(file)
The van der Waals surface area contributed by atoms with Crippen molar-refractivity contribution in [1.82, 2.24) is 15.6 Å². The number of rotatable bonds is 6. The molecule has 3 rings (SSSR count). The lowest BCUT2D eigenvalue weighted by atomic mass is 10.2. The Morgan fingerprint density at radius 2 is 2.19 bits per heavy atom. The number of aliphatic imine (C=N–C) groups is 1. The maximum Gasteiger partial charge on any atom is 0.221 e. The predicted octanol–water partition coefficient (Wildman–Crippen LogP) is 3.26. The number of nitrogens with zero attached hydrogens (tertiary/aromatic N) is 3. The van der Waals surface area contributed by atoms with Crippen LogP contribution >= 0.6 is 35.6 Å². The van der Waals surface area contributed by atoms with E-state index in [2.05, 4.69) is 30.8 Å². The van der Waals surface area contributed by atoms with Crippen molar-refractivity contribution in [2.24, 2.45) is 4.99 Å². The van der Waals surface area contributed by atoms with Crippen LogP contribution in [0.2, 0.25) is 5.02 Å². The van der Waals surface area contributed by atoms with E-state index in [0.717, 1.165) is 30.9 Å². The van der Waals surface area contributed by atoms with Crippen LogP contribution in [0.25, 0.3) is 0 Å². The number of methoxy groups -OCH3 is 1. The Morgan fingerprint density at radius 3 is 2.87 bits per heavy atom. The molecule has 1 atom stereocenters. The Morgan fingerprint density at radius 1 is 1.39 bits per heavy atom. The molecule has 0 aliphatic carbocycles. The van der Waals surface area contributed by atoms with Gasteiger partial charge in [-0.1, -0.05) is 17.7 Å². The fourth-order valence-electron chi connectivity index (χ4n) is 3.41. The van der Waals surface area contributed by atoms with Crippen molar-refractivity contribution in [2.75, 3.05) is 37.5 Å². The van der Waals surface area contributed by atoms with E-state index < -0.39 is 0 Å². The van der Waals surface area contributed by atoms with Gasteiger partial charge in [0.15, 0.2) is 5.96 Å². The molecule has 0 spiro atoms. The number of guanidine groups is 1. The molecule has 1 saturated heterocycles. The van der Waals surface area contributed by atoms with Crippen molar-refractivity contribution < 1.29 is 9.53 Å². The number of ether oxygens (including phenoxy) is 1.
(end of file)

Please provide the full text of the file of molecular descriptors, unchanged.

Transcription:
The van der Waals surface area contributed by atoms with Crippen molar-refractivity contribution in [1.82, 2.24) is 15.6 Å². The number of rotatable bonds is 6. The molecule has 3 rings (SSSR count). The lowest BCUT2D eigenvalue weighted by atomic mass is 10.2. The Morgan fingerprint density at radius 2 is 2.19 bits per heavy atom. The number of aliphatic imine (C=N–C) groups is 1. The maximum Gasteiger partial charge on any atom is 0.221 e. The predicted octanol–water partition coefficient (Wildman–Crippen LogP) is 3.26. The number of nitrogens with zero attached hydrogens (tertiary/aromatic N) is 3. The van der Waals surface area contributed by atoms with Crippen LogP contribution >= 0.6 is 35.6 Å². The van der Waals surface area contributed by atoms with E-state index in [2.05, 4.69) is 30.8 Å². The van der Waals surface area contributed by atoms with Crippen molar-refractivity contribution in [2.24, 2.45) is 4.99 Å². The van der Waals surface area contributed by atoms with Crippen LogP contribution in [0.2, 0.25) is 5.02 Å². The van der Waals surface area contributed by atoms with E-state index in [0.717, 1.165) is 30.9 Å². The van der Waals surface area contributed by atoms with Crippen LogP contribution in [0.25, 0.3) is 0 Å². The number of methoxy groups -OCH3 is 1. The Morgan fingerprint density at radius 3 is 2.87 bits per heavy atom. The molecule has 1 atom stereocenters. The Morgan fingerprint density at radius 1 is 1.39 bits per heavy atom. The molecule has 0 aliphatic carbocycles. The van der Waals surface area contributed by atoms with Gasteiger partial charge in [-0.1, -0.05) is 17.7 Å². The fourth-order valence-electron chi connectivity index (χ4n) is 3.41. The van der Waals surface area contributed by atoms with Crippen molar-refractivity contribution in [2.75, 3.05) is 37.5 Å². The van der Waals surface area contributed by atoms with E-state index < -0.39 is 0 Å². The van der Waals surface area contributed by atoms with Gasteiger partial charge in [0.15, 0.2) is 5.96 Å². The molecule has 0 spiro atoms. The number of guanidine groups is 1. The molecule has 1 saturated heterocycles. The van der Waals surface area contributed by atoms with Crippen molar-refractivity contribution < 1.29 is 9.53 Å². The number of ether oxygens (including phenoxy) is 1.